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Sex-Specific Responses to Self-Paced, High-Intensity Interval Training With Variable Recovery Periods

Laurent, C. Matthew1; Vervaecke, Lauren S.2; Kutz, Matthew R.1; Green, J. Matthew3

Journal of Strength & Conditioning Research:
doi: 10.1519/JSC.0b013e3182a1f574
Original Research
Abstract

Abstract: Laurent, CM, Vervaecke, LS, Kutz, MR, and Green, JM. Sex-specific responses to self-paced, high-intensity interval training with variable recovery periods. J Strength Cond Res 28(4): 920–927, 2014—This study examined sex-specific responses during self-paced, high-intensity interval training (HIIT). Sixteen (8 men and 8 women) individuals completed a peak oxygen uptake test and 3 treadmill HIIT sessions on separate days. The HIIT sessions consisted of six 4-minute intervals performed at the highest self-selected intensity individuals felt they could maintain. Recovery between intervals was counterbalanced and consisted of 1-, 2-, or 4-minute recovery during each trial. Relative measures of intensity, including percentage of velocity at VO2peak (vVO2peak), %VO2peak, %HRmax, and blood lactate concentration ([La]), were observed during the trials. Perceived readiness was recorded immediately before and ratings of perceived exertion (RPE) were recorded at the end of each interval with session RPE recorded after each trial. Results revealed a significant effect of sex on %vVO2peak (p < 0.01) and %HRmax (p < 0.01). Data show that across trials, men self-select higher %vVO2peak (84.5 vs. 80.7%), whereas women produce higher %HRmax (96.9 vs. 92.1%) and %VO2peak (89.6 vs. 86.1%) with no difference in [La] or perceptual responses. These findings support the notion that women may demonstrate improved recovery during high-intensity exercise, as they will self-select intensities resulting in greater cardiovascular strain. Moreover, results confirm previous findings suggesting that a 2:1 work-to-rest ratio is optimal during HIIT for both men and women.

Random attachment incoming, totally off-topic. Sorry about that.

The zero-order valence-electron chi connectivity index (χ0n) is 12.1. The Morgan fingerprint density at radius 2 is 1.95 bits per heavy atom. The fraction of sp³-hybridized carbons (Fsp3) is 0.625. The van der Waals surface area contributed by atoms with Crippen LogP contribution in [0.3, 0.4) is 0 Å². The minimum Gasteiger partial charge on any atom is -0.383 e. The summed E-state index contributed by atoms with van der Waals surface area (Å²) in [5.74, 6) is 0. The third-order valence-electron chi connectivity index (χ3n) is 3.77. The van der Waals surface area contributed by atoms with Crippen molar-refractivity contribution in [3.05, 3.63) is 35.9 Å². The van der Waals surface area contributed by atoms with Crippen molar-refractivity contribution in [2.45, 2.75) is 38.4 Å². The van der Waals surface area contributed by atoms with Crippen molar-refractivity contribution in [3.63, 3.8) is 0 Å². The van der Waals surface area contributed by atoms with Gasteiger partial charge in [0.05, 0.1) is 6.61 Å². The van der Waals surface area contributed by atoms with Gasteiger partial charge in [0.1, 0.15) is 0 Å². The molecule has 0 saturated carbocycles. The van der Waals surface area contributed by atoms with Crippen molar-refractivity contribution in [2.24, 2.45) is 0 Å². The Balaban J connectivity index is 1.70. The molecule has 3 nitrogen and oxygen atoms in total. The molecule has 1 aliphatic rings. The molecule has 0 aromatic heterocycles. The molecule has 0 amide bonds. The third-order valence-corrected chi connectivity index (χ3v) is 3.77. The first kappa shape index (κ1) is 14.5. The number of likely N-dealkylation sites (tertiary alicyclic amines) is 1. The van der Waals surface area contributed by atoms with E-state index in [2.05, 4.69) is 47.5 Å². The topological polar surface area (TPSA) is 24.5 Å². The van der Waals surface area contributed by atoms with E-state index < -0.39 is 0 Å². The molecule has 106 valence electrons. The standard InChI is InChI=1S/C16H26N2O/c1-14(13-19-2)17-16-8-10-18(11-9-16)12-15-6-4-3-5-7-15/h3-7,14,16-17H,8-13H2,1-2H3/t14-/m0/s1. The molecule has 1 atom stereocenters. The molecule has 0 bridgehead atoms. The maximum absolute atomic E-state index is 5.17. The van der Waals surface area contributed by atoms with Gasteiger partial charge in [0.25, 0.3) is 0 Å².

Author Information

1School of Human Movement, Sport, and Leisure Studies, Bowling Green State University, Bowling Green, Ohio;

2Division of Applied Physiology, University of South Carolina, Columbia, South Carolina; and

3Department of Health, Physical Education, and Recreation, University of North Alabama, Florence, Alabama

Address correspondence to C. Matthew Laurent, cmlaure@bgsu.edu.

Copyright © 2014 by the National Strength & Conditioning Association.